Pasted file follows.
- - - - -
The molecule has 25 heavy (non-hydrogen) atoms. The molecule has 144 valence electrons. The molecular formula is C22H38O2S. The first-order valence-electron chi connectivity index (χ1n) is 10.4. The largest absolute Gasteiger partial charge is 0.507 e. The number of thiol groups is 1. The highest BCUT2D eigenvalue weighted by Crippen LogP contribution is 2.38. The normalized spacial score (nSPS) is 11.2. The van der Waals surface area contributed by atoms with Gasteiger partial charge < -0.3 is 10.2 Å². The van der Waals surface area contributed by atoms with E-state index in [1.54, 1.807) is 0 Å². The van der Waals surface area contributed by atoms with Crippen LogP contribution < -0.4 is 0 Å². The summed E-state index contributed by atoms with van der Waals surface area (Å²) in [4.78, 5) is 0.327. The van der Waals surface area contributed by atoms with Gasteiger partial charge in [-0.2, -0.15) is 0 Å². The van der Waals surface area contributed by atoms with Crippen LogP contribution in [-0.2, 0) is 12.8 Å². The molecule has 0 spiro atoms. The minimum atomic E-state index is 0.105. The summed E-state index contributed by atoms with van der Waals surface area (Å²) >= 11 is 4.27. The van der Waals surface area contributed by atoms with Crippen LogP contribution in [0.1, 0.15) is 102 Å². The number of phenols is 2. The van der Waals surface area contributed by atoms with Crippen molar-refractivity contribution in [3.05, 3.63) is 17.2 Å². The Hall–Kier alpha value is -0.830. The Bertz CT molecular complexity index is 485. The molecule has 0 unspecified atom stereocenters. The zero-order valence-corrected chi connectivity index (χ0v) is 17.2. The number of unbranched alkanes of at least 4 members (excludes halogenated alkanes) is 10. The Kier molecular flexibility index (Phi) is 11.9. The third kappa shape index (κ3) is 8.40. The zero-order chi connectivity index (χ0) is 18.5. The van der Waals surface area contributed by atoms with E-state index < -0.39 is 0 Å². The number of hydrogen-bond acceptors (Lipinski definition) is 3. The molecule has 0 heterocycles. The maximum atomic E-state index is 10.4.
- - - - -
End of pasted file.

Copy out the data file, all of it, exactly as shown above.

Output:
The molecule has 25 heavy (non-hydrogen) atoms. The molecule has 144 valence electrons. The molecular formula is C22H38O2S. The first-order valence-electron chi connectivity index (χ1n) is 10.4. The largest absolute Gasteiger partial charge is 0.507 e. The number of thiol groups is 1. The highest BCUT2D eigenvalue weighted by Crippen LogP contribution is 2.38. The normalized spacial score (nSPS) is 11.2. The van der Waals surface area contributed by atoms with Gasteiger partial charge < -0.3 is 10.2 Å². The van der Waals surface area contributed by atoms with E-state index in [1.54, 1.807) is 0 Å². The van der Waals surface area contributed by atoms with Crippen LogP contribution < -0.4 is 0 Å². The summed E-state index contributed by atoms with van der Waals surface area (Å²) in [4.78, 5) is 0.327. The van der Waals surface area contributed by atoms with Gasteiger partial charge in [-0.2, -0.15) is 0 Å². The van der Waals surface area contributed by atoms with Crippen LogP contribution in [-0.2, 0) is 12.8 Å². The molecule has 0 spiro atoms. The minimum atomic E-state index is 0.105. The summed E-state index contributed by atoms with van der Waals surface area (Å²) >= 11 is 4.27. The van der Waals surface area contributed by atoms with Crippen LogP contribution in [0.1, 0.15) is 102 Å². The number of phenols is 2. The van der Waals surface area contributed by atoms with Crippen molar-refractivity contribution in [3.05, 3.63) is 17.2 Å². The Hall–Kier alpha value is -0.830. The Bertz CT molecular complexity index is 485. The molecule has 0 unspecified atom stereocenters. The zero-order valence-corrected chi connectivity index (χ0v) is 17.2. The number of unbranched alkanes of at least 4 members (excludes halogenated alkanes) is 10. The Kier molecular flexibility index (Phi) is 11.9. The third kappa shape index (κ3) is 8.40. The zero-order chi connectivity index (χ0) is 18.5. The van der Waals surface area contributed by atoms with E-state index < -0.39 is 0 Å². The number of hydrogen-bond acceptors (Lipinski definition) is 3. The molecule has 0 heterocycles. The maximum atomic E-state index is 10.4.